Josef Albers (1888-1976)
Study for Homage to the Square:
Early Afternoon
, 1963

Oil on Masonite
24 × 24 inches (61 × 61 cm)

© The Josef and Anni Albers Foundation / Artists Rights Society (ARS), New York, 2019

Artist
Type
Date
1960s 68
Location

Josef Albers was born in Bottrop, Germany, and studied art in Essen and Munich before entering the Bauhaus in Weimar in 1920; he later taught at the Bauhaus in Dessau. In 1933, he emigrated to the United States, becoming the head of the art department at Black Mountain College, near Asheville, North Carolina. Albers had his first solo exhibition in New York in 1936, at the New Art Circle gallery, and a retrospective of his work was held at the Museum of Modern Art, New York, 1971. “I’ve seen a lot of paintings by Albers,” wrote Donald Judd, “often singly, over half the world. They are always amazingly beautiful.”1

Between 1950 and 1976, Albers produced more than two thousand Homage to the Square works.2 In her 1950 article “Albers Paints a Picture,” Elaine de Kooning quoted the artist: “‘Science aims at solving the problems of life, whereas art depends on unsolved problems.’ Thus, he considers each painting a variant rather than a final solution, leaving the way open for endless experiment.”3 Judd wrote, “In Albers’s paintings there is very much a simple, suitable, and natural wholeness to the arrangement of squares within squares, which is one of the best ideas in the world, one which provided enormous versatility and complexity.”4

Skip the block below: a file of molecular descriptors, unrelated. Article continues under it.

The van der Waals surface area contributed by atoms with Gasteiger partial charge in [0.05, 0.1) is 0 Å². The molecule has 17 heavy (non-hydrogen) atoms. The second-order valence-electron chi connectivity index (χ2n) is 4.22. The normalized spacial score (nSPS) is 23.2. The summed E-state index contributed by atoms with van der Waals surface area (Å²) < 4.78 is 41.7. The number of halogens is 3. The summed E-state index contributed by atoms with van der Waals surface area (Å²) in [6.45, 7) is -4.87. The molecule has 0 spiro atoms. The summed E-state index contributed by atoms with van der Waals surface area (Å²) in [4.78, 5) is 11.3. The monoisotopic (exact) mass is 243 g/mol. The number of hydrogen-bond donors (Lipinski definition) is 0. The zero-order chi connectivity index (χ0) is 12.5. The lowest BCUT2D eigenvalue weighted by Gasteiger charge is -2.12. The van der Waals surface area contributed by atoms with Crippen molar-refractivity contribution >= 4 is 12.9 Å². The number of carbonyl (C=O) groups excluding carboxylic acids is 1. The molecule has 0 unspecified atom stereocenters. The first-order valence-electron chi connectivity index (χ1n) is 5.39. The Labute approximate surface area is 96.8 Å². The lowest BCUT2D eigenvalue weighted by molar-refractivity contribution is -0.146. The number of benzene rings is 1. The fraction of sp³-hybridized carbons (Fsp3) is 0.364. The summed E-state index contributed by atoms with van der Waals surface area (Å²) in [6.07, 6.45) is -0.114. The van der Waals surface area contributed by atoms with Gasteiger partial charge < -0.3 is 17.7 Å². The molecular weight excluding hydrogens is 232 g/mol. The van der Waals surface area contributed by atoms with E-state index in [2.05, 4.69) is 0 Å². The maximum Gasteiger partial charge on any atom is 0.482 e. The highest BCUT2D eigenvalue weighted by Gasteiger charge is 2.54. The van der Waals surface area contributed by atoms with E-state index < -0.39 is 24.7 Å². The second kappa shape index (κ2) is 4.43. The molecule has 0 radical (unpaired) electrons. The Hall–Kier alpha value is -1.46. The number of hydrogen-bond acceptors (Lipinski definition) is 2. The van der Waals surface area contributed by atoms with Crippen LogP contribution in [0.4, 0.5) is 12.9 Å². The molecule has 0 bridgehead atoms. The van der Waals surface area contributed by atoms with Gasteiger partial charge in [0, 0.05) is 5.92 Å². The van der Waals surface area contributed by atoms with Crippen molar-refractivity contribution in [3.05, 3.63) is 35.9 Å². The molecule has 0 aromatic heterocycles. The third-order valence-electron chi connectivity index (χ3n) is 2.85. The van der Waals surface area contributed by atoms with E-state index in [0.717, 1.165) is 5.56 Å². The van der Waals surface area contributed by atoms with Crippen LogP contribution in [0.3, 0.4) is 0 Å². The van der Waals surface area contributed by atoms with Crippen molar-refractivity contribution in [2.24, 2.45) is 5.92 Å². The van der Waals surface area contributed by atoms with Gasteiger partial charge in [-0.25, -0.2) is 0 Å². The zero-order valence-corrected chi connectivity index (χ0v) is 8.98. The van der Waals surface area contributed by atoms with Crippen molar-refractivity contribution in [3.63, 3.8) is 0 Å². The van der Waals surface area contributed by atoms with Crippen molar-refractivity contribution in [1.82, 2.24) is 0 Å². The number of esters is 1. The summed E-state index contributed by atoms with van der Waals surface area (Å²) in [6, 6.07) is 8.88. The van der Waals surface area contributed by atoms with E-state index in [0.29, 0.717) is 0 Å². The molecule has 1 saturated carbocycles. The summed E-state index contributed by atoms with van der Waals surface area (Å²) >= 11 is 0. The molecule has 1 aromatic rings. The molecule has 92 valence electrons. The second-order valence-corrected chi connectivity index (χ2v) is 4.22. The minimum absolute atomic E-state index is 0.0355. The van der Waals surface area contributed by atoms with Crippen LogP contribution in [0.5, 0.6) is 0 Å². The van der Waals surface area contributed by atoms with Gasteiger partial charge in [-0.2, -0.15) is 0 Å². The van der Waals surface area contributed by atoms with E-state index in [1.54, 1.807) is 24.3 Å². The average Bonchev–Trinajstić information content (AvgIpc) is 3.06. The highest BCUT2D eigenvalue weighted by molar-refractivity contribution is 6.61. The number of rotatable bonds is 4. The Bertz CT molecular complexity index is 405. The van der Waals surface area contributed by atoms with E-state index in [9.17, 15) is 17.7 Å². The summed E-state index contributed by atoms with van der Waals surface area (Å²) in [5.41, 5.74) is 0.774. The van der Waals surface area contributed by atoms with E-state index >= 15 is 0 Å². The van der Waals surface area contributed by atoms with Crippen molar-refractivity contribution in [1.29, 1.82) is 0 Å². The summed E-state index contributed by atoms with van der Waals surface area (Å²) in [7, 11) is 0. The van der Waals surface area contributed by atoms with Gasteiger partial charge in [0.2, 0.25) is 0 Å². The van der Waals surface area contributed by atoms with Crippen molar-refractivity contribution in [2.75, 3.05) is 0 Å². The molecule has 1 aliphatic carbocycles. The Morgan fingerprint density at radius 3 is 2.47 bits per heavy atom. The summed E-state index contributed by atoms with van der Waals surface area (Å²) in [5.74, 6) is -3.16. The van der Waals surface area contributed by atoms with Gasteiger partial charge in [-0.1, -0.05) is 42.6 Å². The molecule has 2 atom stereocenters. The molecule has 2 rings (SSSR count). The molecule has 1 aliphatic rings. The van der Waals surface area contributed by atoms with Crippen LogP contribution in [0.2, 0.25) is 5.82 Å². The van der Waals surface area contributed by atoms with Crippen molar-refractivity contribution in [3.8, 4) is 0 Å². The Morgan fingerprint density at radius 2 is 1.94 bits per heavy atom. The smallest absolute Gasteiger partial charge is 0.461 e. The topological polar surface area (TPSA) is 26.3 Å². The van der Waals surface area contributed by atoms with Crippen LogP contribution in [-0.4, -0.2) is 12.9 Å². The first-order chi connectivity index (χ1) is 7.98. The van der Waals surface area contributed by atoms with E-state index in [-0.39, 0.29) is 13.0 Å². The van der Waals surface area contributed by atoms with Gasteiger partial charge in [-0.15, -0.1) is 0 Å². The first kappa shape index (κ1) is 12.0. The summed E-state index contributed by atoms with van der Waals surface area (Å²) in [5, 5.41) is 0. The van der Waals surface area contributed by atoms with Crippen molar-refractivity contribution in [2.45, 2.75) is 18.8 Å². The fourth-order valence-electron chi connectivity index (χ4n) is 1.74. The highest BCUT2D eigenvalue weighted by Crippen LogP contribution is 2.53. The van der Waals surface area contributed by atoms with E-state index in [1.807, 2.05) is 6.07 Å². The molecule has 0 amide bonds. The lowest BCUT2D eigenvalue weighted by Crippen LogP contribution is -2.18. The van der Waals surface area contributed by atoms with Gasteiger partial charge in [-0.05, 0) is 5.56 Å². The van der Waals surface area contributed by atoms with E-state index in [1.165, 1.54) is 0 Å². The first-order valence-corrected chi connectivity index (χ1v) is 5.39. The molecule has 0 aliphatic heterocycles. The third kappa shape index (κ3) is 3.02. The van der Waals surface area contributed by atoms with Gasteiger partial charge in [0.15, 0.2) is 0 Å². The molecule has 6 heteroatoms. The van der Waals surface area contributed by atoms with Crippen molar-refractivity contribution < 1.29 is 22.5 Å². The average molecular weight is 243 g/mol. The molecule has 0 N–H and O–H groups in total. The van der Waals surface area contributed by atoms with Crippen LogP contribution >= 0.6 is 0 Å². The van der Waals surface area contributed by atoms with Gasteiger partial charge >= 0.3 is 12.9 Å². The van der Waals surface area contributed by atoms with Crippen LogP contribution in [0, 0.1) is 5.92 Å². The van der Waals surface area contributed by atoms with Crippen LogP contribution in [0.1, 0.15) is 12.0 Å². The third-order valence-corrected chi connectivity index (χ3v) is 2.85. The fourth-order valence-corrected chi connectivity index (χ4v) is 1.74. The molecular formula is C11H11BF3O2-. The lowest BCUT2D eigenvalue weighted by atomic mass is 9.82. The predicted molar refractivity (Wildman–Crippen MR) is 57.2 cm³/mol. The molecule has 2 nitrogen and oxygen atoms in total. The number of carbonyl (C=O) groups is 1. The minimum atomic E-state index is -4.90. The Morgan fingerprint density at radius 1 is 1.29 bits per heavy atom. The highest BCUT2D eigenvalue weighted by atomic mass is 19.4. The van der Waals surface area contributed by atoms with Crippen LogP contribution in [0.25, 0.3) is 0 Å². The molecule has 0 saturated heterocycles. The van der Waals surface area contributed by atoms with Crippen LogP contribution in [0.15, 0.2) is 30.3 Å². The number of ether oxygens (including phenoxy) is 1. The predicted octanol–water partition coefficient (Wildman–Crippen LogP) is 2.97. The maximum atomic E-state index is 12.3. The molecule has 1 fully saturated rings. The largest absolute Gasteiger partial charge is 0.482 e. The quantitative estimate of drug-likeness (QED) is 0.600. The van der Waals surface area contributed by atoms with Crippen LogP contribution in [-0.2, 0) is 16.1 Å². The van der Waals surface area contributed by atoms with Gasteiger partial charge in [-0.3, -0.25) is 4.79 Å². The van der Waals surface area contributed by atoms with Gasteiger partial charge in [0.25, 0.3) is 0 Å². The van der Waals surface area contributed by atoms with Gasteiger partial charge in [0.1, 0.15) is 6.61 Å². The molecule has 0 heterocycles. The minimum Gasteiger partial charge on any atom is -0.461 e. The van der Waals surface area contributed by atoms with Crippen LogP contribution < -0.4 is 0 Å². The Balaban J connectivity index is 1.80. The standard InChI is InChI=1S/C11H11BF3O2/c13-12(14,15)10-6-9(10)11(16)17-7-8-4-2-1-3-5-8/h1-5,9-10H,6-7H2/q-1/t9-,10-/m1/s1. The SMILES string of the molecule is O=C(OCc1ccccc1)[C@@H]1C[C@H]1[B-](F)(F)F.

As Jeannette Redensek described in her 2018 essay “Farbenfabeln: On the Origins and Development of the Homage to the Square,” after using a paper template to score with pencil onto the surface, Albers would place:

the board flat on a table. Working from the center square outward, he applied oil paint directly from the tube on to the board, spreading it with a palette knife. No masking tape or straightedges were used. . . . As each segment of the painting was finished, Albers set the board aside for a few days, sometimes a few weeks, so that the skin of the oil paint might set, the better to avoid smearing when the next color was applied.5

1 Donald Judd, “Josef Albers” (1991), in Donald Judd Writings, ed. Flavin Judd and Caitlin Murray (New York: Judd Foundation and David Zwirner Books, 2016), 746
2 Jeannette Redensek, “On Josef Albers’ Painting Materials and Techniques,” in Josef Albers: Minimal Means, Maximum Effect, exh. cat. (Madrid: Fundación Juan March, 2014), 36.
3 Elaine de Kooning, “Albers Paints a Picture,” ARTnews, November1950, 58.
4 Judd, “Josef Albers,” 735.
5 Jeannette Redensek, “Farbenfabeln: On the Origins and Development of the Homage to the Square,” in Josef Albers: Interaction, ed. Heinz Liesbrock(New Haven, CT: Yale University Press, 2018), 178.